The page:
• Reasons and Inclusion: The Foundation of Deliberation

    This article provides two empirical evaluations of deliberation. Given that scholars of deliberation often argue for its importance without empirical support, we first examine whether there is a “deliberative difference”; if actors engaging in deliberation arrive at different decisions than those who think on their own or “just talk.” As we find a general convergence within deliberation scholarship around reasons and inclusion, the second test examines whether these two specific mechanisms are central to deliberation. The first evaluation looks at outcomes within a laboratory setting; the second at videotapes of decision-making processes within this setting. Our results show two things. First, in terms of outcomes, deliberation differs from other forms of interaction. Second, reasons and inclusion are central to the deliberative process. The more reasons provided within each group, the more likely participants were to change their position; similarly, the more inclusive groups were, the more likely participants were to change their position. We conclude by arguing that more work needs to be done, both in evaluating the deliberative difference and in disaggregating deliberation and examining its central explanatory mechanisms.
  • Deliberative Methods for Understanding Environmental Systems

    Environmental problem solving needs science but also inevitably requires subjective judgment. Science can help in dealing with subjectivity, because scientists have long experience developing institutions and practices to address the subjective and value-laden choices that are essential to scientific progress. Democracy has also developed approaches to the problem. The underlying principles can be applied to environmental policymaking. This article explores these issues in the context of decisions about environmental risks, drawing on the work of the National Research Council and other sources. It suggests some guidelines for risk deliberation—including broad-based participation, commitment to scientific quality, explicit attention to values, transparency of deliberative processes, and rules for closure and reconsideration—and recommends that an experimental approach be employed to learn how best to use deliberative methods.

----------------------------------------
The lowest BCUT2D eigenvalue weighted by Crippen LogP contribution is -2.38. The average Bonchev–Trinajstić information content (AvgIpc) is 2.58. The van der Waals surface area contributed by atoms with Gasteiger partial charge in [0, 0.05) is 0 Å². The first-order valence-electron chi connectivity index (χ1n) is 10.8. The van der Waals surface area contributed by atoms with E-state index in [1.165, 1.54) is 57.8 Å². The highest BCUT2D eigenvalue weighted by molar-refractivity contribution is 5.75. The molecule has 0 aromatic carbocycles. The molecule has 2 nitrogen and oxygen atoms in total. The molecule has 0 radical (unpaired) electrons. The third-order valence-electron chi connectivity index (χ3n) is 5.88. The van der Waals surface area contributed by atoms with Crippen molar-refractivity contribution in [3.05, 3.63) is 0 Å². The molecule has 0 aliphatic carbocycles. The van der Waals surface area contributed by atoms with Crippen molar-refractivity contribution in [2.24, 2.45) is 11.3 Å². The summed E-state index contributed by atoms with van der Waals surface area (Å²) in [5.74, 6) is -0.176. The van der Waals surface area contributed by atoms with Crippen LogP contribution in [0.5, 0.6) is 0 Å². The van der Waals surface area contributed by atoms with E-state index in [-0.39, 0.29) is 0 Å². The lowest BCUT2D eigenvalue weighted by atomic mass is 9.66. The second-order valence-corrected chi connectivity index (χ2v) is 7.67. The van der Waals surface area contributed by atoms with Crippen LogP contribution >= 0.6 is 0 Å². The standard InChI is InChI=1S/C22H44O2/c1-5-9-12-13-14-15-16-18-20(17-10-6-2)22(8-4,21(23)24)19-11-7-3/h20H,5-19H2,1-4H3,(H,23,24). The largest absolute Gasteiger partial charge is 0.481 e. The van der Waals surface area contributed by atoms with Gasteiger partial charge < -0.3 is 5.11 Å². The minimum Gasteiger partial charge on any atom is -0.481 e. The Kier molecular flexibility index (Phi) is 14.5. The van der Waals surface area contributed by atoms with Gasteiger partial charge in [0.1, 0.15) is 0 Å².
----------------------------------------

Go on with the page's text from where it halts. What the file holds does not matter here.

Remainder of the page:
• Precautionary Principle, Pluralism and Deliberation : Introduction

    The purpose of this book is to provide a thorough and balanced examination of the precautionary principle, considering its huge potential to express responsibility in the fields of research and innovation. The precautionary principle has a key part to play in the face of the most disruptive innovations. It is one of the most creative innovations for implementing responsibility in response to new fears surrounding environmental resilience or emerging technologies. It also constitutes one of the most original and well-received proposals of the European Union. RRI owes a certain debt to this institution, and still has a lot to learn from the precautionary principle4. In this work, we shall consider the ethics of the principle of responsibility.